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Twitter shuts down tweets criticizing the Indian government's handling of the Covid-19 crisis

"Twitter has complied with government requests to censor 52 tweets that mostly criticized India’s handling of the second surge of the COVID-19 pandemic. These tweets, which are now inaccessible to Indian users of the social media website, include posts by Revanth Reddy, a sitting Member of Parliament; Moloy Ghatak, a West Bengal state minister; actor Vineet Kumar Singh; and two filmmakers, Vinod Kapri and Avinash Das. " - Medianama (dated: 25-04-21)

After PM Modi laid emphasis on the spread of misinformation and warned the public not to indulge in fake news through his monthly "Mann ki Baat" radio program, the Indian Government sent a legal request to the social media platform, that led to the deletion of about 50 posts flagged by the center as spreading 'fake news' about the pandemic.

While the government is justifying its stance on the issue as tackling COVID-19 misinformation, it's fascinating to examine the nature of the tweets removed. Most of the tweets featured criticism of the poor tackling of the COVID-19 crisis by the government. In a time when the Indian government's actions are being criticized worldwide, back home the picture seems to be in the process of manipulation. The question arises, Why is the government suddenly so worried about the spread of misinformation when the spike in covid cases is at an all-time high?

It is important to understand that while there is a lot of misinformation about COVID-19 being circulated on social media platforms by not just citizens but political leaders as well, it is not an opportunity for those in power to silence the voices of citizens and opposition leaders questioning and criticizing the authorities. 

India's handling of the COVID crisis has ignited fear not just on a national level but internationally as well. Various countries have shown distrust in India's ability to handle a medical emergency that could have been prevented, especially after it claimed everything to be under control.

"Amid rising number of coronavirus cases in the country, Union health minister Harsh Vardhan on Tuesday assured, "The situation is under control," reported news agency ANI. "However, we don't have to be complacent in terms of observing COVID appropriate behavior," Vardhan further added, according to ANI. At least 430 districts in India have not reported a single case of coronavirus in the last 28 days, he mentioned." - Mint (dated: 30-03-21)

As India desperately looks for possible solutions to deal with the second wave of COVID-19, the government's measures seem to fall short. Hospitals are running out of beds and crucial medical supplies, the health infrastructure is on the brink of a collapse and politicians are busily polarizing the public by playing blame games. While the situation only seems to be getting worse day by day, international help looks like the only last resort. It is disheartening to see official authorities use the backdrop of public interest to dust off accusations and accountability. Although this instance feels like reaching a new low for one of the largest democracies in the world, it is essential to acknowledge that this isn't the first time the Indian Government has decided to go down the path of resistance and restriction.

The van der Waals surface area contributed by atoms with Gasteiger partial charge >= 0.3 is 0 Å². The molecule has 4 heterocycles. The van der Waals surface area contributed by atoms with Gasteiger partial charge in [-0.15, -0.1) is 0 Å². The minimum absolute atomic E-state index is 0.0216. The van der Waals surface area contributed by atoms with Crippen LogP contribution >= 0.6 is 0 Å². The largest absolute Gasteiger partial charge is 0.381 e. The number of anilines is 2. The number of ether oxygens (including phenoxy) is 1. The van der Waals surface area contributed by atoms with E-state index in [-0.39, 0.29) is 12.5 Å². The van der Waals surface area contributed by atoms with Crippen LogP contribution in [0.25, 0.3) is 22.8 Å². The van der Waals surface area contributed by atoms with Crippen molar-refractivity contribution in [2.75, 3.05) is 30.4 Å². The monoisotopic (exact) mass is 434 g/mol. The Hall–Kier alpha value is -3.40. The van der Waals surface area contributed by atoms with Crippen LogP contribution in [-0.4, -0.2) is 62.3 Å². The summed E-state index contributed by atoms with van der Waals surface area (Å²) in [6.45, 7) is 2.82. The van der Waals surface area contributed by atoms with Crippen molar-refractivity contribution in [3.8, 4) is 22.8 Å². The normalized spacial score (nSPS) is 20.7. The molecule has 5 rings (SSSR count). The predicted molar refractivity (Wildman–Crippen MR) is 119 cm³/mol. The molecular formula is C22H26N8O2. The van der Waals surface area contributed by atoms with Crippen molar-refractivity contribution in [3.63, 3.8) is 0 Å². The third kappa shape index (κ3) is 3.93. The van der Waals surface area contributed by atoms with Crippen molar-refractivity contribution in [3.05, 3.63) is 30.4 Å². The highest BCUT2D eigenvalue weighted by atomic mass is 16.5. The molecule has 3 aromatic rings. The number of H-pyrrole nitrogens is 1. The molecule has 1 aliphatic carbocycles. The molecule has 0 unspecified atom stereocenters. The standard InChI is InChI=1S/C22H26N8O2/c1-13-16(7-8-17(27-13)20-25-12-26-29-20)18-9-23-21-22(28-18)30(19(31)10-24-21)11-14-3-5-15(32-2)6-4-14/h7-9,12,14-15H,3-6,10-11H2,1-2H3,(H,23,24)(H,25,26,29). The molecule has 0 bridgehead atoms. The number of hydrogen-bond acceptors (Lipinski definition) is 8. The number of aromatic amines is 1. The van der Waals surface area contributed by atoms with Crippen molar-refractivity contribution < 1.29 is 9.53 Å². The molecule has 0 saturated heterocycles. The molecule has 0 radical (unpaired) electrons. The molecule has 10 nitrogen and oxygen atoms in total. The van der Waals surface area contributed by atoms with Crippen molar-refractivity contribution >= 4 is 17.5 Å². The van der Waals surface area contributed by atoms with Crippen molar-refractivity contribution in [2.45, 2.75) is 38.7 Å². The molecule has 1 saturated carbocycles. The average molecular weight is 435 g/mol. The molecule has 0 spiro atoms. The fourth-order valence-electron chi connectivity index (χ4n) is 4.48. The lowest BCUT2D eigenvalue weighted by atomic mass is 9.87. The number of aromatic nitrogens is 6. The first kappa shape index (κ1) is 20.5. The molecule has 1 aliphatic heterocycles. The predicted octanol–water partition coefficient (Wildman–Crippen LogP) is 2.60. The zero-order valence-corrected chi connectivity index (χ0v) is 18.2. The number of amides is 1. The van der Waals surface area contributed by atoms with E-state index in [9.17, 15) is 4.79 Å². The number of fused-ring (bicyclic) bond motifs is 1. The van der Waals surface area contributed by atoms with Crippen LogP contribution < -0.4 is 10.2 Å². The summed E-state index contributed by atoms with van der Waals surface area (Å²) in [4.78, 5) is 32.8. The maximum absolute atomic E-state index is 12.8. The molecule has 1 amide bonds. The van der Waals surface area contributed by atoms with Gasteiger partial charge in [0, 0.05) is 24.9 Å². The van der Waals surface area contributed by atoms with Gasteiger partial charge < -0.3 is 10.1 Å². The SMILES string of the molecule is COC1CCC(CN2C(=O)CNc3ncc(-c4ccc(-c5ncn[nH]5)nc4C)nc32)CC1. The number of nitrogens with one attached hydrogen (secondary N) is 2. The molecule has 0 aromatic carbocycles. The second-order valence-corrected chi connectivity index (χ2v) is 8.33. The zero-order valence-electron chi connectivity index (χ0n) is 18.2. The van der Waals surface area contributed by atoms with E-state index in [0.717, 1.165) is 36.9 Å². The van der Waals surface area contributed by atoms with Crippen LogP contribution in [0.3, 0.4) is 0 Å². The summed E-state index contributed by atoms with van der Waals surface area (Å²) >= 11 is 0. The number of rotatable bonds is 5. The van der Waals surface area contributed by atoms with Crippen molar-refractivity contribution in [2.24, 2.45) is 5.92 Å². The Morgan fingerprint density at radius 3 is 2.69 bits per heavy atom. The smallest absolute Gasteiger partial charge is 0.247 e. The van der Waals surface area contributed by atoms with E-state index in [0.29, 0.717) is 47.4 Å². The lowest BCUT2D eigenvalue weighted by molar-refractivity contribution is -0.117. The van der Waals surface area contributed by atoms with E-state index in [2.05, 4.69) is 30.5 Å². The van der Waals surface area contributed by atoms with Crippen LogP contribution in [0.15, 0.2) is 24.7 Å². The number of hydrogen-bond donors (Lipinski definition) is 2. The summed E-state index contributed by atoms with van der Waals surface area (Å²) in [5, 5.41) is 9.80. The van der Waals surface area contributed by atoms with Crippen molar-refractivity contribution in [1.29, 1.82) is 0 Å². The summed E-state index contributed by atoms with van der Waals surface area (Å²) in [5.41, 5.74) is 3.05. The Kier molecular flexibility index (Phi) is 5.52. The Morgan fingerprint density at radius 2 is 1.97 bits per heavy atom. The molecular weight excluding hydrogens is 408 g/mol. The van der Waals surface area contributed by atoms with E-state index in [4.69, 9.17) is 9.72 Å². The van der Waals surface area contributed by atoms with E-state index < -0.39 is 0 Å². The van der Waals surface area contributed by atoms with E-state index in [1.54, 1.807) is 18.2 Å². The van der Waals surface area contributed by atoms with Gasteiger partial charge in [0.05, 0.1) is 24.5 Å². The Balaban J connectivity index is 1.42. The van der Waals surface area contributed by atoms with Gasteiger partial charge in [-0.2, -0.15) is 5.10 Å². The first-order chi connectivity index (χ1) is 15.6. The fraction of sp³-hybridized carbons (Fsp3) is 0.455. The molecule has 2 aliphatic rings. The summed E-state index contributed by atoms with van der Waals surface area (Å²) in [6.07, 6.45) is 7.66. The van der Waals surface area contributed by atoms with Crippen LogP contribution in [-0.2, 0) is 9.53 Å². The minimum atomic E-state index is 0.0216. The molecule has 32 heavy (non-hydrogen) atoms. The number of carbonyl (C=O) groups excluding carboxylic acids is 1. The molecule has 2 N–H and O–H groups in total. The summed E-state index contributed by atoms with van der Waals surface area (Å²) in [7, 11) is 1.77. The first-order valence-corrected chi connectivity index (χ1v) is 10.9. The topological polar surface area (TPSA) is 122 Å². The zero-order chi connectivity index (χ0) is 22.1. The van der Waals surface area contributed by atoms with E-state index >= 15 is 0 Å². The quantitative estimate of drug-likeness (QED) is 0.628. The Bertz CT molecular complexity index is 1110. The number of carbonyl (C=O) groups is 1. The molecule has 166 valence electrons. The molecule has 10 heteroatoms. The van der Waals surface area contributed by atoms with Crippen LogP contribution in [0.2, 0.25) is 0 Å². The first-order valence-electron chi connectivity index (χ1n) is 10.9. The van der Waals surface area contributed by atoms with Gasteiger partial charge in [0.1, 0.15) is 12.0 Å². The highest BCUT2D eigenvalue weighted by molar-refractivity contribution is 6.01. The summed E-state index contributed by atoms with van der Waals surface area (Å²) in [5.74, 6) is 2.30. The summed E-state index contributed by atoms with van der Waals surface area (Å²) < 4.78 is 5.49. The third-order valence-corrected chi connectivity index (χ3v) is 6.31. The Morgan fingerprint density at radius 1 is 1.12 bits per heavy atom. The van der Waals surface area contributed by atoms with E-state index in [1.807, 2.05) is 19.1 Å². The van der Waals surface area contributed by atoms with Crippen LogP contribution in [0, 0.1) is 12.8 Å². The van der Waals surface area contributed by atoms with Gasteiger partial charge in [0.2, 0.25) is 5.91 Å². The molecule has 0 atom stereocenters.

"Twitter made headlines in February for blocking around 250 accounts for tweeting, or retweeting, with a controversial hashtag related to the farmers' protest against the center's farm laws. Account-holders were accused of making "fake, intimidatory and provocative tweets". Hours later the accounts - many of which belonged to journalists or media platforms critical of the center - were unlocked." - NDTV (dated: 25-04-21)

It would occur to any functioning authority dealing with a grim medical emergency to first and foremost focus on the issue by coming up with a strong action plan backed by efficient policies, instead of diverting attention to save its public image. However, India seems to have a way bigger problem ahead, the problem of maintaining peace and stability in a time when the general public is openly questioning and criticizing the motives of the government. This problem has been witnessed by the government in the surge of the farmer's protest, as well. And while locking up activists for sharing online toolkits did not do much good in the long run, the use of technological tools to manipulate public opinion might reap some benefits in the current day and age. 

Image Credit: Flaticon

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Tags: pandemic trending COVID-19 crises Freedom of speech twitter Indian government


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